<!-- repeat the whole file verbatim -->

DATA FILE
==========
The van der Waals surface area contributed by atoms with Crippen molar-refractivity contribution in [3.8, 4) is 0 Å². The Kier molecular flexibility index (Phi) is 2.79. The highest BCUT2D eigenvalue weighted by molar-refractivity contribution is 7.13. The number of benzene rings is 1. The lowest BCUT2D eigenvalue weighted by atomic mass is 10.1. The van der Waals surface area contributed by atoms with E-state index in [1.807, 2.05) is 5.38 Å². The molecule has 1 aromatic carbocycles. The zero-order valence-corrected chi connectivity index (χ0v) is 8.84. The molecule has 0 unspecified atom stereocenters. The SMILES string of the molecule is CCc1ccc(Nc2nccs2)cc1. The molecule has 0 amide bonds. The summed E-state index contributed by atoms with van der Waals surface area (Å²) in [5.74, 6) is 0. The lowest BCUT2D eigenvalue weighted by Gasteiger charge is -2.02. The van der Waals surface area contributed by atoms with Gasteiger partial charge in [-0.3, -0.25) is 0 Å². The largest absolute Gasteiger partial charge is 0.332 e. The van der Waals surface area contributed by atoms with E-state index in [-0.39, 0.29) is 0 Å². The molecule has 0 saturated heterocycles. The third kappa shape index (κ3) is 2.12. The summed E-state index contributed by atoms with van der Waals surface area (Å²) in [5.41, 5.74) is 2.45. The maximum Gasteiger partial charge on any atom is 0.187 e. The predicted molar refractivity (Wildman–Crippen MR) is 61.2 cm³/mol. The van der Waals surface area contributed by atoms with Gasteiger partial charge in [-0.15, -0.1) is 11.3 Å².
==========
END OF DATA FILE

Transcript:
The van der Waals surface area contributed by atoms with Crippen molar-refractivity contribution in [3.8, 4) is 0 Å². The Kier molecular flexibility index (Phi) is 2.79. The highest BCUT2D eigenvalue weighted by molar-refractivity contribution is 7.13. The number of benzene rings is 1. The lowest BCUT2D eigenvalue weighted by atomic mass is 10.1. The van der Waals surface area contributed by atoms with E-state index in [1.807, 2.05) is 5.38 Å². The molecule has 1 aromatic carbocycles. The zero-order valence-corrected chi connectivity index (χ0v) is 8.84. The molecule has 0 unspecified atom stereocenters. The SMILES string of the molecule is CCc1ccc(Nc2nccs2)cc1. The molecule has 0 amide bonds. The summed E-state index contributed by atoms with van der Waals surface area (Å²) in [5.74, 6) is 0. The lowest BCUT2D eigenvalue weighted by Gasteiger charge is -2.02. The van der Waals surface area contributed by atoms with Gasteiger partial charge in [-0.3, -0.25) is 0 Å². The largest absolute Gasteiger partial charge is 0.332 e. The van der Waals surface area contributed by atoms with E-state index in [-0.39, 0.29) is 0 Å². The molecule has 0 saturated heterocycles. The third kappa shape index (κ3) is 2.12. The summed E-state index contributed by atoms with van der Waals surface area (Å²) in [5.41, 5.74) is 2.45. The maximum Gasteiger partial charge on any atom is 0.187 e. The predicted molar refractivity (Wildman–Crippen MR) is 61.2 cm³/mol. The van der Waals surface area contributed by atoms with Gasteiger partial charge in [-0.15, -0.1) is 11.3 Å².